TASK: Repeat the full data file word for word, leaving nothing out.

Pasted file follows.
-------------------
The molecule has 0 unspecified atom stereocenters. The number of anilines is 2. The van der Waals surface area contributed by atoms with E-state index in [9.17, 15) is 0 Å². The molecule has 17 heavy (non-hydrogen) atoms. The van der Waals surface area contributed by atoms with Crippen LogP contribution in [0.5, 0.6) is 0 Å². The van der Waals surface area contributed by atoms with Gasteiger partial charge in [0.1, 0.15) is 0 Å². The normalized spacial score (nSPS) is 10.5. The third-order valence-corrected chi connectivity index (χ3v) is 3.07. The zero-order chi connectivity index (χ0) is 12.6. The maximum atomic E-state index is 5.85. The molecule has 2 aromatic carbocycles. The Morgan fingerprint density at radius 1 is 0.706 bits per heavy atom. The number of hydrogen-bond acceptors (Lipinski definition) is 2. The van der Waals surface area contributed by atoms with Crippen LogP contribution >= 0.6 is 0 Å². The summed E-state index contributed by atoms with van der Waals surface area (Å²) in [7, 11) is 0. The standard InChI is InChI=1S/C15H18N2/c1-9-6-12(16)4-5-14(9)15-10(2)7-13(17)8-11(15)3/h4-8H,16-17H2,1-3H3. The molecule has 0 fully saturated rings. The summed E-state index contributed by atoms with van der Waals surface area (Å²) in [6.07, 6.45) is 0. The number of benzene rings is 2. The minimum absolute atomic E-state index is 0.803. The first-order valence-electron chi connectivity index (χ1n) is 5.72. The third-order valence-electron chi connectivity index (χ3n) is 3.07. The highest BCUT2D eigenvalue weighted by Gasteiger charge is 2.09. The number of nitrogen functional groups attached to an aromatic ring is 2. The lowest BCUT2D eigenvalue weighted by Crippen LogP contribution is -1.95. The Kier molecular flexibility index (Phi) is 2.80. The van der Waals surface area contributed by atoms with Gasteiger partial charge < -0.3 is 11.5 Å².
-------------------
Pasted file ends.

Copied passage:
The molecule has 0 unspecified atom stereocenters. The number of anilines is 2. The van der Waals surface area contributed by atoms with E-state index in [9.17, 15) is 0 Å². The molecule has 17 heavy (non-hydrogen) atoms. The van der Waals surface area contributed by atoms with Crippen LogP contribution in [0.5, 0.6) is 0 Å². The van der Waals surface area contributed by atoms with Gasteiger partial charge in [0.1, 0.15) is 0 Å². The normalized spacial score (nSPS) is 10.5. The third-order valence-corrected chi connectivity index (χ3v) is 3.07. The zero-order chi connectivity index (χ0) is 12.6. The maximum atomic E-state index is 5.85. The molecule has 2 aromatic carbocycles. The Morgan fingerprint density at radius 1 is 0.706 bits per heavy atom. The number of hydrogen-bond acceptors (Lipinski definition) is 2. The van der Waals surface area contributed by atoms with Crippen LogP contribution >= 0.6 is 0 Å². The summed E-state index contributed by atoms with van der Waals surface area (Å²) in [7, 11) is 0. The standard InChI is InChI=1S/C15H18N2/c1-9-6-12(16)4-5-14(9)15-10(2)7-13(17)8-11(15)3/h4-8H,16-17H2,1-3H3. The molecule has 0 fully saturated rings. The summed E-state index contributed by atoms with van der Waals surface area (Å²) in [6.07, 6.45) is 0. The number of benzene rings is 2. The minimum absolute atomic E-state index is 0.803. The first-order valence-electron chi connectivity index (χ1n) is 5.72. The third-order valence-electron chi connectivity index (χ3n) is 3.07. The highest BCUT2D eigenvalue weighted by Gasteiger charge is 2.09. The number of nitrogen functional groups attached to an aromatic ring is 2. The lowest BCUT2D eigenvalue weighted by Crippen LogP contribution is -1.95. The Kier molecular flexibility index (Phi) is 2.80. The van der Waals surface area contributed by atoms with Gasteiger partial charge < -0.3 is 11.5 Å².